Fang Qian (16-FS-026)
Organ-on-chip devices allow researchers to evaluate complicated and interacting effects of genotype, disease state, and drug intervention on organ function with high throughput. For heart-on-chip research, measuring the contractile force of the tissues is essential. The most robust current design is the “pillar” platform. As heart cells contract, they displace polymer microscopic pillars, exerting a force that is proportional to the pillar's displacement. This platform has limitations that reduce its usefulness as a research tool, including a bulky camera setup, the system's two-dimensional measurement missing subtleties of heart tissue's three-dimensional operation, and nonlinearity in pillar bending that reduces accuracy. We plan to assess the feasibility of a novel, proposed "peacock" device (see figure) that measures cardiac force on a chip with potentially greater accuracy and more fidelity to the three-dimensional structure of heart tissues. It is an electrical device consisting of flexible polymer cantilever beams arranged radially (similar to a peacock's feathered tail) in a network with a microscopic strain gauge deposited radially on the cantilever beams. The beams are interconnected by thin lines of polymer, forming a mesh-like geometry, to improve mechanical stability and ensure uniform force distribution. After seeding onto the peacock device, cardiac cells anchor on the polymer cantilever beams. Cell contraction causes the polymer cantilever to bend upward, which can be electrically recorded by the strain gauge, and the contraction force can be calculated. We will employ micro-fabrication methods to develop proof-of-concept peacock devices, and test their electromechanical response with cardiac tissues grown on the platform.
We expect to determine the feasibility of fabricating peacock devices for cardiac force measurements through multistep photolithography and metal deposition that will feature tunable size, an engineered capability to bend upward, and functional electrical sensors that respond to strain. The peacock arrangement results in an extraordinarily flexible material and improved device sensitivity. In vitro cultured cardiac tissue generates force that is very small and difficult to measure. Despite the use of a stiff polymer, the device's flexibility is possible because the material is thin (<1 µm) and also meshed. We will attempt to record electrical resistance change associated with cardiac beating, and use this as a quantitative force indicator. We intend to address possible technical issues and generate preliminary experimental data, based on which we will be able to provide a valid evaluation of the feasibility, potential, and risk of the peacock platform. If successful, our device will represent a new force-sensing platform class with novel functionality suited specifically to the heart-on-chip technology. The new tool will allow robust and simultaneous electrical and mechanical measurements to be obtained with high throughput. Effects of genotype, disease state, and response to single or multiple drugs on these essential functions could open the door to novel treatment and prevention strategies for people struggling with cardiovascular disease, and those predisposed to it.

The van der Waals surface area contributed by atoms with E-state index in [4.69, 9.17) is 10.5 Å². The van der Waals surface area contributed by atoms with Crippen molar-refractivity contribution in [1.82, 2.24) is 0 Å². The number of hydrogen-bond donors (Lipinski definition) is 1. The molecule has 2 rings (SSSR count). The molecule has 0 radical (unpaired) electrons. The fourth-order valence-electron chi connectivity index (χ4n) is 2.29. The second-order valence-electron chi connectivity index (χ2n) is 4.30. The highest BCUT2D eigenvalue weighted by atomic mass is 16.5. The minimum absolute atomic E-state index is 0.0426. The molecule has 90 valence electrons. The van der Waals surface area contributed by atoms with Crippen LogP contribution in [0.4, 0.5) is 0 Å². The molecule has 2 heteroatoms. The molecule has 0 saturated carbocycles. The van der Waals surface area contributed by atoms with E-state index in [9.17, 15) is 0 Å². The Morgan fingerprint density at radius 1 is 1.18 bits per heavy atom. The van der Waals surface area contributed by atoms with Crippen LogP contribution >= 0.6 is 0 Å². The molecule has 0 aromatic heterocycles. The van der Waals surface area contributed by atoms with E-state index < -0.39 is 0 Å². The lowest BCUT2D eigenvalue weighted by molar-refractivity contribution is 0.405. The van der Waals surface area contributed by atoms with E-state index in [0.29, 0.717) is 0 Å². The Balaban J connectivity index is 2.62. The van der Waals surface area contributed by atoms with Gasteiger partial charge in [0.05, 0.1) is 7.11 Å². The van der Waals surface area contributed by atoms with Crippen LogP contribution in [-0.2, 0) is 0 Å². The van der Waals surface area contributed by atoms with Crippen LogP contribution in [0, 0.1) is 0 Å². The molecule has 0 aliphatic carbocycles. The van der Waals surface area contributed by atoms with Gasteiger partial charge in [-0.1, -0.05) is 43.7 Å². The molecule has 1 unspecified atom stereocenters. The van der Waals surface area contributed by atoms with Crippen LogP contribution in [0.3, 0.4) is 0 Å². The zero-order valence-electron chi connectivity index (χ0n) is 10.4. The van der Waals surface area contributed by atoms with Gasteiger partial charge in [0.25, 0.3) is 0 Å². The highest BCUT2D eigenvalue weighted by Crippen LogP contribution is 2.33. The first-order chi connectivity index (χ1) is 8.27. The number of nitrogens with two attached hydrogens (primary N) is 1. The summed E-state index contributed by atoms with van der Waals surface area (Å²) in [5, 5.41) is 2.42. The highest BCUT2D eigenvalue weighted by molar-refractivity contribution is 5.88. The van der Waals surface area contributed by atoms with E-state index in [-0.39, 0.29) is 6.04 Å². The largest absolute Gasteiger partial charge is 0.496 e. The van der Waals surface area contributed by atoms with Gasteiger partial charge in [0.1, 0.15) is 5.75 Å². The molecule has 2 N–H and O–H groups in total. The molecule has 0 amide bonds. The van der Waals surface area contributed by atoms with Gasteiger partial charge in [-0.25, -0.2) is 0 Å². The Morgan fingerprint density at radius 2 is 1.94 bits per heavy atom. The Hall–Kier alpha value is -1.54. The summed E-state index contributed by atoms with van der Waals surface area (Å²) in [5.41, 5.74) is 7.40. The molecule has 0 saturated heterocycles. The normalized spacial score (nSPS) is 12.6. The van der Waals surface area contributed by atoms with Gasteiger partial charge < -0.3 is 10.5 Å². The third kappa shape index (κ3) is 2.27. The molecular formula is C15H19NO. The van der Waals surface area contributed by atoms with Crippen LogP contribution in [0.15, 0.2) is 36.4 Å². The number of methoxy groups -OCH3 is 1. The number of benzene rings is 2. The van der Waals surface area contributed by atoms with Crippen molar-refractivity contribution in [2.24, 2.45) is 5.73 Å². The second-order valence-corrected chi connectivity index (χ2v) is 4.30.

Our determination of the feasibility of microscale fabrication of a peacock device for measuring cardiac force supports Livermore's core competency in bioscience and bioengineering. The project will employ the Laboratory's strengths in microscopic fabrication of biological interfaces and materials science engineering to develop interfaces that are biologically compatible and fabricated in ways not commercially available. Additionally, the project will nurture collaborations with external research institutions.
FY16 Accomplishments and Results
In FY16 we (1) successfully fabricated the peacock device, by combining conventional micro-fabrication and advanced three-dimensional printing techniques; (2) determined that the device met the key requirements of having flexible cantilever beams that can bend upward by small forces, a radial micro-strain gauge deposited on the beams that is highly electrically conductive, and respond electrically to the beams bending upwards; and (3) established our cardiac lab and began the first cardiac culture. Both rat and human cardiac cells derived from stem cells have been cultured on plates and on peacock devices.